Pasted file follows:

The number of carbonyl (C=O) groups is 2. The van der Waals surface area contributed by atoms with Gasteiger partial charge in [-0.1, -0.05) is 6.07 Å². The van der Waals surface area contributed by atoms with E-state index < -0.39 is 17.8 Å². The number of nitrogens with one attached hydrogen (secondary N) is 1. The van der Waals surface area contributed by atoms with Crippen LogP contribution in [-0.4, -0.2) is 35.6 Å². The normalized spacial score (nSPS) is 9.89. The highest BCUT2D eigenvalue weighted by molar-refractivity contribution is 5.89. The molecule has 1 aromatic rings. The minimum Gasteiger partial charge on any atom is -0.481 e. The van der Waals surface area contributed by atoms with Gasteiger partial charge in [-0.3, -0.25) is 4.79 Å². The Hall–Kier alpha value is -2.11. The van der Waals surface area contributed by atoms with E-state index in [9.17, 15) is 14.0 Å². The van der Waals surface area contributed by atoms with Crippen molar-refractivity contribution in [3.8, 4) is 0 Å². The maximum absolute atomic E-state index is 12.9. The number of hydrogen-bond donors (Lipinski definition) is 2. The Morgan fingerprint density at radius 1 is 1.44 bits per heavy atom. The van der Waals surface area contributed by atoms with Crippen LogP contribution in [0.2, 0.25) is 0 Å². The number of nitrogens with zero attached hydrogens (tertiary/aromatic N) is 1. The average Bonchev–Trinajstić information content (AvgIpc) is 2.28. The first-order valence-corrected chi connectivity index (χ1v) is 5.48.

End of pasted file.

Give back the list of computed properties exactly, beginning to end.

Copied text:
The number of carbonyl (C=O) groups is 2. The van der Waals surface area contributed by atoms with Gasteiger partial charge in [-0.1, -0.05) is 6.07 Å². The van der Waals surface area contributed by atoms with E-state index < -0.39 is 17.8 Å². The number of nitrogens with one attached hydrogen (secondary N) is 1. The van der Waals surface area contributed by atoms with Crippen LogP contribution in [-0.4, -0.2) is 35.6 Å². The normalized spacial score (nSPS) is 9.89. The highest BCUT2D eigenvalue weighted by molar-refractivity contribution is 5.89. The molecule has 1 aromatic rings. The minimum Gasteiger partial charge on any atom is -0.481 e. The van der Waals surface area contributed by atoms with Gasteiger partial charge in [-0.3, -0.25) is 4.79 Å². The Hall–Kier alpha value is -2.11. The van der Waals surface area contributed by atoms with E-state index in [9.17, 15) is 14.0 Å². The van der Waals surface area contributed by atoms with Crippen molar-refractivity contribution in [3.8, 4) is 0 Å². The maximum absolute atomic E-state index is 12.9. The number of hydrogen-bond donors (Lipinski definition) is 2. The Morgan fingerprint density at radius 1 is 1.44 bits per heavy atom. The van der Waals surface area contributed by atoms with Crippen LogP contribution in [0.2, 0.25) is 0 Å². The number of nitrogens with zero attached hydrogens (tertiary/aromatic N) is 1. The average Bonchev–Trinajstić information content (AvgIpc) is 2.28. The first-order valence-corrected chi connectivity index (χ1v) is 5.48.